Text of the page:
If you were to have a very ill parent hospitalised with a low immune system and a severe infection, would you feel at all comfortable knowing that those who are treating and looking after them were too unwell to be at work, yet felt they had no other choice but to be at work? No. You wouldn’t.
My mother is a regular ‘guest’ at Grantham Hospital, where she can always expect fantastic care from professional, warm and empathic staff.
Regardless of their position or status the staff there work to support and care for their patients and so it astounds me to see staff who are full of cold and far too ill to be working on the wards.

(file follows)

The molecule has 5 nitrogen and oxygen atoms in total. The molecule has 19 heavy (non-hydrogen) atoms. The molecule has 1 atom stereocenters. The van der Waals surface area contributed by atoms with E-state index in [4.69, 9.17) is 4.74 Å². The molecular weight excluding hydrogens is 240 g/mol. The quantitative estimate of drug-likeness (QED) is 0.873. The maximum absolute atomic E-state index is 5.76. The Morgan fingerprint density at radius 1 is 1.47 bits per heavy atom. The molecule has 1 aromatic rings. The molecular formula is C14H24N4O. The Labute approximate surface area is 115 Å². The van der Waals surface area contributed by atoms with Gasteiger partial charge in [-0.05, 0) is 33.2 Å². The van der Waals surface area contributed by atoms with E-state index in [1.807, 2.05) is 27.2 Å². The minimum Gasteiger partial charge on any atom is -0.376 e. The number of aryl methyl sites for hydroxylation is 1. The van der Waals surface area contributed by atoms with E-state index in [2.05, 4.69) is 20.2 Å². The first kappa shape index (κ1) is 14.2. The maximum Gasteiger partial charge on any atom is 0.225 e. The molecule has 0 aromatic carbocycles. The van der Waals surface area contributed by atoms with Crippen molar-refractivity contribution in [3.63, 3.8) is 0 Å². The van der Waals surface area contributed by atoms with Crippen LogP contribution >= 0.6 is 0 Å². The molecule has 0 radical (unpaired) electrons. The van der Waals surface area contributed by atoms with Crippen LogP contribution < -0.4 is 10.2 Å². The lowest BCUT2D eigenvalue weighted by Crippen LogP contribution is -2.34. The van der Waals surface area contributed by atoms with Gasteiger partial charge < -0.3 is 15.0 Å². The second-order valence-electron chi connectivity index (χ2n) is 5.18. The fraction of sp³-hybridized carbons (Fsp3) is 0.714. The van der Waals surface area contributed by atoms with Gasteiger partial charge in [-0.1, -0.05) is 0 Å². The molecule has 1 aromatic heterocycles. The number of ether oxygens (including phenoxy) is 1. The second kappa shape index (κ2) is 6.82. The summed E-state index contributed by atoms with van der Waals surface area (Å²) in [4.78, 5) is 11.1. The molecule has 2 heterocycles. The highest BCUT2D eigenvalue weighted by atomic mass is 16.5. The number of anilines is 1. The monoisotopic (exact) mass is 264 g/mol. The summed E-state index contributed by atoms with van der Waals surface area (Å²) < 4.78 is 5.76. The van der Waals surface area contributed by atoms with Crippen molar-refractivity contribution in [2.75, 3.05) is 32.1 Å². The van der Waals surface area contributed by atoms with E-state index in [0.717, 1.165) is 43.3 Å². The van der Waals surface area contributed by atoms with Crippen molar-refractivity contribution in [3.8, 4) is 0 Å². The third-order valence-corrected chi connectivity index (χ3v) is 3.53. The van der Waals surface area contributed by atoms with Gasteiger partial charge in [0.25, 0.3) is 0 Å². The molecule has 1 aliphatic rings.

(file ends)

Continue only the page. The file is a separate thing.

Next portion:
When I challenged why they were working when they should be at home being looked after, rather than looking after others in a hospital, one said to me, “I’ve had my three days this year. Any more and I’m up against the Trust. I’m not allowed to be ill any more.” At this point it’s important to note that this statement wasn’t made with any resentment but instead, a real disappointment and sadness that they felt that they had no other option but to be at work as they were too scared to do otherwise.
Yes, I understand that there must be HR policies to ensure staff sickness is kept to a minimum but when someone is genuinely ill, should they not be allowed to be at home, given time to recover and then asked to return? I for one certainly don’t expect someone who is coughing and sneezing all over the place looking after my poorly Mum!
Wake up United Lincolnshire Hospitals NHS Trust and realise that your people are your strength and so should be looked after properly. It’s time to review your HR policies in relation to sickness to protect the patients and to support your staff.
Hickling, nr Melton Mowbray